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Prevent & kill ticks

By Michele Welton, Dog Trainer, Breed Selection Consultant, Author of 15 Dog Books

A TICK is about the last thing you want to find attached to your dog. These tenacious little arachnids (they belong to the spider family) insert their head under your dog's skin and gorge themselves on his blood. Gross!

The worst thing about ticks is the health problems they can cause. The neurotoxins in their saliva can cause allergic skin reactions, while some dogs actually suffer temporary paralysis. Certain ticks in certain areas of the country carry Lyme disease, ehrlichiosis, or Rocky Mountain spotted fever.

With ticks, the best offense is a good defense.

In other words.... try to avoid them.

How to avoid ticks

You can avoid most ticks by learning how and where they find you and your dog. They can't jump or fly, so they climb  onto tall grass or weeds, or onto a fence. From these advantageous ambush positions, seldom more than three feet above the ground, they cling, waiting.

When they detect a living creature nearby (they can smell the carbon dioxide we exhale, and also sense body odor, body heat, and vibrations), the tick stretches out its front legs in an attempt to snag or attach itself to the potential host.

So, to avoid ticks when walking your dog:

Keep him away from overgrown fields, fences in fields, brushy areas, and the edges of woods. That's prime tick country. Don't go off the beaten trail. Walk in the center of mowed trails and keep your dog on-leash and close beside you. Most importantly, don't let him brush up against vegetation.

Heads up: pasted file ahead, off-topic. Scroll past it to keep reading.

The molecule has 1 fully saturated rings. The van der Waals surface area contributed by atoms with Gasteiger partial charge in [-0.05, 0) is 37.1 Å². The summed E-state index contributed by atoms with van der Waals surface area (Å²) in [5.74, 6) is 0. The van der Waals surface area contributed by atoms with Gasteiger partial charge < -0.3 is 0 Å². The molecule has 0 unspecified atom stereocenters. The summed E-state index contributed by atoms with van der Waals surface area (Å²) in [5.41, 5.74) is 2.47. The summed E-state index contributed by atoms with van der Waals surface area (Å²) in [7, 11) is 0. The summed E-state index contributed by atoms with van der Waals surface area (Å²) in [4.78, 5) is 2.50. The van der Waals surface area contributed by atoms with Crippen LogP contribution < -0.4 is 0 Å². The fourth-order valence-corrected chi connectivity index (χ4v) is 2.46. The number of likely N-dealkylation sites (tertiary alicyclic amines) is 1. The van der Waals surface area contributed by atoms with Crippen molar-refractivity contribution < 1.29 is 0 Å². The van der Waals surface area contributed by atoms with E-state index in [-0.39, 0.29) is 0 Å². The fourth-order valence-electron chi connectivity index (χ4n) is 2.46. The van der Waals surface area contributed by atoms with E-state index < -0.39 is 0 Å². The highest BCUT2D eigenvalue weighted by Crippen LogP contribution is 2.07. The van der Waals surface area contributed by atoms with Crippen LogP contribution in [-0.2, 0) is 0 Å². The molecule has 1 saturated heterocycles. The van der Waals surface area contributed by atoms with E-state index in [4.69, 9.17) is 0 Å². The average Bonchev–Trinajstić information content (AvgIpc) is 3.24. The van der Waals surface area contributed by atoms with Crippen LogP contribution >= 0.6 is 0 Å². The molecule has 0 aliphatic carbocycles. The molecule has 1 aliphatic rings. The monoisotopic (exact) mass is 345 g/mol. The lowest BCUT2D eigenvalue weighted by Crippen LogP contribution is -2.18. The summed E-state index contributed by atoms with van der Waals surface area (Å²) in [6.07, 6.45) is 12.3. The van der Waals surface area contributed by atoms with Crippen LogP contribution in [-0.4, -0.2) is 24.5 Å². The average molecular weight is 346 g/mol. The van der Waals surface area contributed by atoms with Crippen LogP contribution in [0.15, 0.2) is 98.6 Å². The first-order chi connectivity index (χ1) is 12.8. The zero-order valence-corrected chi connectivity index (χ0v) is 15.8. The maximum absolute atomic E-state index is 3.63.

Obviously if you take your dog for an off-leash run through the woods, you can't very well stop him from brushing up against vegetation! So he's very likely to pick up ticks, which you'll need to deal with as soon as possible. But those are fun outings, that's for sure!

By the way, ticks can be active anytime the ground temperature is above 45 degrees Fahrenheit, but they're most active when it's warm and humid.

Ticks in your own yard

If you have ticks on your own property, the same habitat issues apply as when you have fleas. You need to make the yard inhospitable to ticks, or use some sort of pesticide, or both.

  • Keep grass mowed, bag the clippings and leaf litter, cut weeds very short. Ticks avoid direct sunlight and will not infest areas that are open, sunny, and well-groomed.
  • Remove wood piles and debris that offer hiding places for wildlife that carry ticks: mice, chipmunks, stray cats, etc.
  • Place a 3-foot wide barrier of wood chips or gravel between your lawn and wooded areas to restrict tick migration into recreational areas.
  • Treat your yard with diatomaceous earth. I talked about this powder in the flea section. Some owners have also used Cedarcide sprays with good results.

Find ticks quickly.

The faster you can get them off your dog, the less time they will have to transmit diseases.

An infected tick must attach to your dog's skin for 24 to 36 hours before disease-causing microorganisms have enough time to wiggle down to the tick's salivary glands and get injected into your dog's bloodstream.

So if you check your dog before a hike and find no ticks, then check him after the hike and find ticks, those ticks have NOT had time to inject any diseases.

Unfortunately, finding ticks quickly can be easier said than done!